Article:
Horizontal integration is important if you’re in a low margin, utility-like business like cloud computing. Be something to everyone, and get a little money from everyone. Tech’s behemoths will thus do the following.
- Invest billions of dollars in computing infrastructure, then provide access to infrastructure at near-zero marginal cost. Google and Amazon can do this particularly well because they built the computing infrastructure for themselves, amortized it over the last decade, and can now earn revenue without incurring much cost.
- Accumulate and manage the petabytes of data required to train general machine learning models. Facebook can do this particularly well because it optimized its social network with a multitude of behavioral signals over the last decade.
- Distribute consumer products with embedded machine learning through high-scale manufacturing and marketing. Apple can do this particularly well because it built an incredibly efficient supply chain and brand over the last few decades.
- Build the leverage required to sign channel partnerships through which to acquire large volumes of customer data. Microsoft can do this particularly well because it built such channel partnerships to sell Windows in the last few decades.
- Engage over long and expensive regulatory approval cycles. IBM can do this particularly well because it built a base of customers in regulated industries over the last century.
Examples of ‘horizontal’ products include:
- Cloud computing infrastructure;
- Basic statistical and visual analysis of the huge volumes of data stored in the cloud;
- Machine learning as a service;
- General image recognition, automatic speech recognition and natural language processing;
- Consumer hardware with onboard machine learning;
- Broad customer data networks; and
- Diagnostic tools requiring FDA approval.
Startups are unlikely to have a comparative advantage building these products.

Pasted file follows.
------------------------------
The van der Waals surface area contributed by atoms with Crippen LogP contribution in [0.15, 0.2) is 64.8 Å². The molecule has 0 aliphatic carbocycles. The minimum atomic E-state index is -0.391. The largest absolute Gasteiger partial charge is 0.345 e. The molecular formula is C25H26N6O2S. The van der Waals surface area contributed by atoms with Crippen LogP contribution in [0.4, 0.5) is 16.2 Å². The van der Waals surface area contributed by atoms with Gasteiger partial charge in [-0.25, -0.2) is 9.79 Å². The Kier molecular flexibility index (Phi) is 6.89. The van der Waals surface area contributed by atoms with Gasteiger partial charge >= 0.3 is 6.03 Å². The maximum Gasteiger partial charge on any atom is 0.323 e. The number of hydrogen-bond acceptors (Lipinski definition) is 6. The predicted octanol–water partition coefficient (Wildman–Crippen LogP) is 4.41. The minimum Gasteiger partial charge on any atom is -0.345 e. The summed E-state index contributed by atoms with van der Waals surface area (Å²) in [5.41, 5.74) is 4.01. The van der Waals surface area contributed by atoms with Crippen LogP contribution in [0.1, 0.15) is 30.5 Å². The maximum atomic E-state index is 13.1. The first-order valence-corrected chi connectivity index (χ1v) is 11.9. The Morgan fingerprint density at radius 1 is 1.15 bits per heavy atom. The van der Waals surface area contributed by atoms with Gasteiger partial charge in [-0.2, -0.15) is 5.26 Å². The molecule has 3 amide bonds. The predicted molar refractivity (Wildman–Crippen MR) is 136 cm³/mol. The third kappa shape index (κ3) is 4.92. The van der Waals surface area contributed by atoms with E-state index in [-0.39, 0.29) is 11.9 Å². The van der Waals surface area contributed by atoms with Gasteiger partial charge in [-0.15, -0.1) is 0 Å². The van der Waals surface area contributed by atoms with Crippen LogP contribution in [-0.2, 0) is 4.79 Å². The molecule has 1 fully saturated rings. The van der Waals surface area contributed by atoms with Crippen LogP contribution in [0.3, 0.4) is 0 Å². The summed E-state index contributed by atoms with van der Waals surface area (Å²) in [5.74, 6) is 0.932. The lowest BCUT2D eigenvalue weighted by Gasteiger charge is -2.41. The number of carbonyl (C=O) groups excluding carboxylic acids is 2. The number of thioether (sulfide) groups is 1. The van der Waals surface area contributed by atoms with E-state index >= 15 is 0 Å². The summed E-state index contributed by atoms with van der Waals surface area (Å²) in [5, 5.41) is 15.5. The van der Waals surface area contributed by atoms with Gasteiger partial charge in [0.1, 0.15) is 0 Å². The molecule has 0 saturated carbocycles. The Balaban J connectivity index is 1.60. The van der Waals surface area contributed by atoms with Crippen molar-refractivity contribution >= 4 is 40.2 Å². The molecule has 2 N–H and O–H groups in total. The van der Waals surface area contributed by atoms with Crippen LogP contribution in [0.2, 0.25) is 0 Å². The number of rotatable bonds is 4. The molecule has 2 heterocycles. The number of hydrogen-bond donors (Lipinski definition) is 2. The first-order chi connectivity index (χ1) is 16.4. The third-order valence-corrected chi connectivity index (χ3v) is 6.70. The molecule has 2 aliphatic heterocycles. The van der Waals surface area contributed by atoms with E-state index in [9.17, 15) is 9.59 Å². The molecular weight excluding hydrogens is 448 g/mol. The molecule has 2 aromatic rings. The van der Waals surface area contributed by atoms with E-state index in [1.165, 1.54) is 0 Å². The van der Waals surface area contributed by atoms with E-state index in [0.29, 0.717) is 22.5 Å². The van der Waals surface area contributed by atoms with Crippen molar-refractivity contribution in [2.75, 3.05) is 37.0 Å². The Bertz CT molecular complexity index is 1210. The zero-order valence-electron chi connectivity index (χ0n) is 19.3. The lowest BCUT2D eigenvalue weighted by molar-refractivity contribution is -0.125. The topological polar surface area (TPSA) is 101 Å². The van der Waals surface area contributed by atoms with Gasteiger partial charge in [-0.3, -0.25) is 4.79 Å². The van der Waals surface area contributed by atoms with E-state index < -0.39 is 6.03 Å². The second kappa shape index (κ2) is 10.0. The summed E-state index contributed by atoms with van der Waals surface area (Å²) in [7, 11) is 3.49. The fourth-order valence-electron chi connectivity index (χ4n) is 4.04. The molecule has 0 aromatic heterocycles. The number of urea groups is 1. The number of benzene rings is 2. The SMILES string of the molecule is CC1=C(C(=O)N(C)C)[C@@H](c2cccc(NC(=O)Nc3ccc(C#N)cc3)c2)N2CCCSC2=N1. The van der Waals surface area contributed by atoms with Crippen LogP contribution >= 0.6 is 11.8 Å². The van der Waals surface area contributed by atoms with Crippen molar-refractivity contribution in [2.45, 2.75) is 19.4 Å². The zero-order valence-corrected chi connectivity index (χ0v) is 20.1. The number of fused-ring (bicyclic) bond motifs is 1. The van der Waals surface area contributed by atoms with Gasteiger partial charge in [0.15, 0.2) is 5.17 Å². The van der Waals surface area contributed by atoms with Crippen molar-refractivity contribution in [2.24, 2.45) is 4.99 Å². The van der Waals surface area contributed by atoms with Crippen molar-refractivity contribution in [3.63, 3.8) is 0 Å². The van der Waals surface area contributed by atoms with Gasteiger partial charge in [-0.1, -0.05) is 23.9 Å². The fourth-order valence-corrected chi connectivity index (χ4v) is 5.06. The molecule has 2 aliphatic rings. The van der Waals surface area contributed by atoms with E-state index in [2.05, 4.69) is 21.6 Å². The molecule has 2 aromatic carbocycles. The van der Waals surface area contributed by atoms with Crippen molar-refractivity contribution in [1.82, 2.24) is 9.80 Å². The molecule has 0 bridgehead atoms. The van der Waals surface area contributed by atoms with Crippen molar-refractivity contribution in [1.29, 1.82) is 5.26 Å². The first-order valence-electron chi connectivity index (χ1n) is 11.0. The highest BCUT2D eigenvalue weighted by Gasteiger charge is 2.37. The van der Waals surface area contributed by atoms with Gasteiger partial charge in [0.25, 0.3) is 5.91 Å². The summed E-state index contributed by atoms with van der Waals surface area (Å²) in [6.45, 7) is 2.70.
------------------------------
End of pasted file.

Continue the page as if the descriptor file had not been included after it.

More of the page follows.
Glorious greenfields for startups
That said, the opportunities for startups are many. Every existing category of enterprise software, from sales & marketing to collaboration, will change with the advent of intelligent systems.
Every industry will see the benefits of systematically learning from huge volumes of data, from agriculture to pharmaceuticals.
Vertical integration is important if you’re in a high margin business. Provide an excellent service to a few, and they will pay handsomely. Startups can thus do the following.
- Integrate with disparate sources of private data
- Aggregate and clean customers’ private data.
- Build products with predictive analytics features that solve for a specific problem of commercial or industrial significance
- Build interfaces that collect specific data points from enterprise users
- Direct, enterprise sales in a specific industry with channels specific to that industry.
- Provide excellent, personalized service.
Examples of ‘vertical’ products include:
- Application Programming Interfaces that link objects and functions from different pieces of cloud infrastructure;
- Advanced statistical analysis to extract value from private data;
- Machine learning over private data to build predictive features;
- Domain-specific image recognition, automatic speech recognition and natural language processing; Enterprise software with workflow-specific data collection; and
- Niche customer data networks.
The bonus for startups is that they can use the infrastructure of the big companies to move faster once they’ve done the data collection and business development necessary to solve a vertical-specific problem. Another bonus is that, while the behemoths dominate headlines about general artificial intelligence, those companies are not leading the conversation in industry-specific fora. Startups today can become AI thought leaders in industries without one.
The strategic imperative for tech’s behemoths is to win the biggest markets. The biggest market in tech right now is cloud computing and the biggest cloud workloads are data-intensive, machine learning applications. This means that startups have to go high and narrow, up the application stack and deep into industries. The good news is that the aggregate opportunities across all functional categories of enterprise software and all industries is much bigger than the cloud opportunity alone. The only requirement is focus!